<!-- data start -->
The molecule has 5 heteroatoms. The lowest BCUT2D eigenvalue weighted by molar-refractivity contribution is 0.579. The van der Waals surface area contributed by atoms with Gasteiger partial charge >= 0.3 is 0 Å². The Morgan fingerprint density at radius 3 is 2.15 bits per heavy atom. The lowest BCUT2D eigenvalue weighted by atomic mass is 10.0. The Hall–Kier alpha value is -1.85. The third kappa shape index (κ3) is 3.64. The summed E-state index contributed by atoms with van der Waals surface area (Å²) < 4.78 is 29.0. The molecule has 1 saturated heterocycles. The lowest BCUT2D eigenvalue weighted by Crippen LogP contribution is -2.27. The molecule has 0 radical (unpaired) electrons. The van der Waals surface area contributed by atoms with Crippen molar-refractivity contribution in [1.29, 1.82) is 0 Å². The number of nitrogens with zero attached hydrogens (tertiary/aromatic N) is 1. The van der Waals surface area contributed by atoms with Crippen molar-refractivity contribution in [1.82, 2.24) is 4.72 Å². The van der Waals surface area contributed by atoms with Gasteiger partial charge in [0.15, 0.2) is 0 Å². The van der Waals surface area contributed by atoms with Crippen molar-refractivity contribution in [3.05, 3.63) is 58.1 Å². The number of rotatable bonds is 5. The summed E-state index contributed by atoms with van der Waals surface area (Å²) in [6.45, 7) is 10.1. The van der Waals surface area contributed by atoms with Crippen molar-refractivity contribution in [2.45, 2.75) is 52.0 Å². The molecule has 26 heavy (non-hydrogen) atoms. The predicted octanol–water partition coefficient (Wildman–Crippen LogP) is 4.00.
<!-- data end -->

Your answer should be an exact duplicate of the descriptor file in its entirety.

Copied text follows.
The molecule has 5 heteroatoms. The lowest BCUT2D eigenvalue weighted by molar-refractivity contribution is 0.579. The van der Waals surface area contributed by atoms with Gasteiger partial charge >= 0.3 is 0 Å². The Morgan fingerprint density at radius 3 is 2.15 bits per heavy atom. The lowest BCUT2D eigenvalue weighted by atomic mass is 10.0. The Hall–Kier alpha value is -1.85. The third kappa shape index (κ3) is 3.64. The summed E-state index contributed by atoms with van der Waals surface area (Å²) < 4.78 is 29.0. The molecule has 1 saturated heterocycles. The lowest BCUT2D eigenvalue weighted by Crippen LogP contribution is -2.27. The molecule has 0 radical (unpaired) electrons. The van der Waals surface area contributed by atoms with Crippen molar-refractivity contribution in [1.29, 1.82) is 0 Å². The number of nitrogens with zero attached hydrogens (tertiary/aromatic N) is 1. The van der Waals surface area contributed by atoms with Crippen molar-refractivity contribution in [1.82, 2.24) is 4.72 Å². The van der Waals surface area contributed by atoms with Gasteiger partial charge in [0.15, 0.2) is 0 Å². The van der Waals surface area contributed by atoms with Crippen molar-refractivity contribution in [3.05, 3.63) is 58.1 Å². The number of rotatable bonds is 5. The summed E-state index contributed by atoms with van der Waals surface area (Å²) in [6.45, 7) is 10.1. The van der Waals surface area contributed by atoms with Crippen molar-refractivity contribution in [2.45, 2.75) is 52.0 Å². The molecule has 26 heavy (non-hydrogen) atoms. The predicted octanol–water partition coefficient (Wildman–Crippen LogP) is 4.00.